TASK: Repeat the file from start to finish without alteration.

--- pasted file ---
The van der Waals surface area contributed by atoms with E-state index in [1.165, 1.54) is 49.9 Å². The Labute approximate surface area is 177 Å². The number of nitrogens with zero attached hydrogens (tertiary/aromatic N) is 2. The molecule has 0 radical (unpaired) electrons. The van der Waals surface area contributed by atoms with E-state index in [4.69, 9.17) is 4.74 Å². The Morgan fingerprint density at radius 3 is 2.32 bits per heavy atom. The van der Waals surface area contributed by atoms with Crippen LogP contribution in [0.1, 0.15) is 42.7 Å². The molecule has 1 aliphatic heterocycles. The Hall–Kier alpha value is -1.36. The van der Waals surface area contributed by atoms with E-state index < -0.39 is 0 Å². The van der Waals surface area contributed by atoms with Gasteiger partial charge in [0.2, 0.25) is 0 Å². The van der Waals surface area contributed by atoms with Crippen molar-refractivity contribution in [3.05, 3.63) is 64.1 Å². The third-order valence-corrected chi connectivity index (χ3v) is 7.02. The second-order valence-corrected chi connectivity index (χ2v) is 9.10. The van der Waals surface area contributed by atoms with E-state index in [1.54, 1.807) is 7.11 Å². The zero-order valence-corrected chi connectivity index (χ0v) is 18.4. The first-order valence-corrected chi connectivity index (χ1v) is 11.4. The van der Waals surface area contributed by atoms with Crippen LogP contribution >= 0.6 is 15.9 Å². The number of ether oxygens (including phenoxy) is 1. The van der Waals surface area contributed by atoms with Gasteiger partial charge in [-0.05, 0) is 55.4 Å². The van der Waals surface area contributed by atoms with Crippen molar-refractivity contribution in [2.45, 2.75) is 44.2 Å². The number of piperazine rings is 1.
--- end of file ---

The van der Waals surface area contributed by atoms with E-state index in [1.165, 1.54) is 49.9 Å². The Labute approximate surface area is 177 Å². The number of nitrogens with zero attached hydrogens (tertiary/aromatic N) is 2. The molecule has 0 radical (unpaired) electrons. The van der Waals surface area contributed by atoms with E-state index in [4.69, 9.17) is 4.74 Å². The Morgan fingerprint density at radius 3 is 2.32 bits per heavy atom. The van der Waals surface area contributed by atoms with Crippen LogP contribution in [0.1, 0.15) is 42.7 Å². The molecule has 1 aliphatic heterocycles. The Hall–Kier alpha value is -1.36. The van der Waals surface area contributed by atoms with E-state index < -0.39 is 0 Å². The van der Waals surface area contributed by atoms with Gasteiger partial charge in [0.2, 0.25) is 0 Å². The van der Waals surface area contributed by atoms with Crippen molar-refractivity contribution in [3.05, 3.63) is 64.1 Å². The third-order valence-corrected chi connectivity index (χ3v) is 7.02. The second-order valence-corrected chi connectivity index (χ2v) is 9.10. The van der Waals surface area contributed by atoms with E-state index in [1.54, 1.807) is 7.11 Å². The zero-order valence-corrected chi connectivity index (χ0v) is 18.4. The first-order valence-corrected chi connectivity index (χ1v) is 11.4. The van der Waals surface area contributed by atoms with Crippen LogP contribution >= 0.6 is 15.9 Å². The number of ether oxygens (including phenoxy) is 1. The van der Waals surface area contributed by atoms with Gasteiger partial charge in [-0.05, 0) is 55.4 Å². The van der Waals surface area contributed by atoms with Crippen molar-refractivity contribution in [2.45, 2.75) is 44.2 Å². The number of piperazine rings is 1.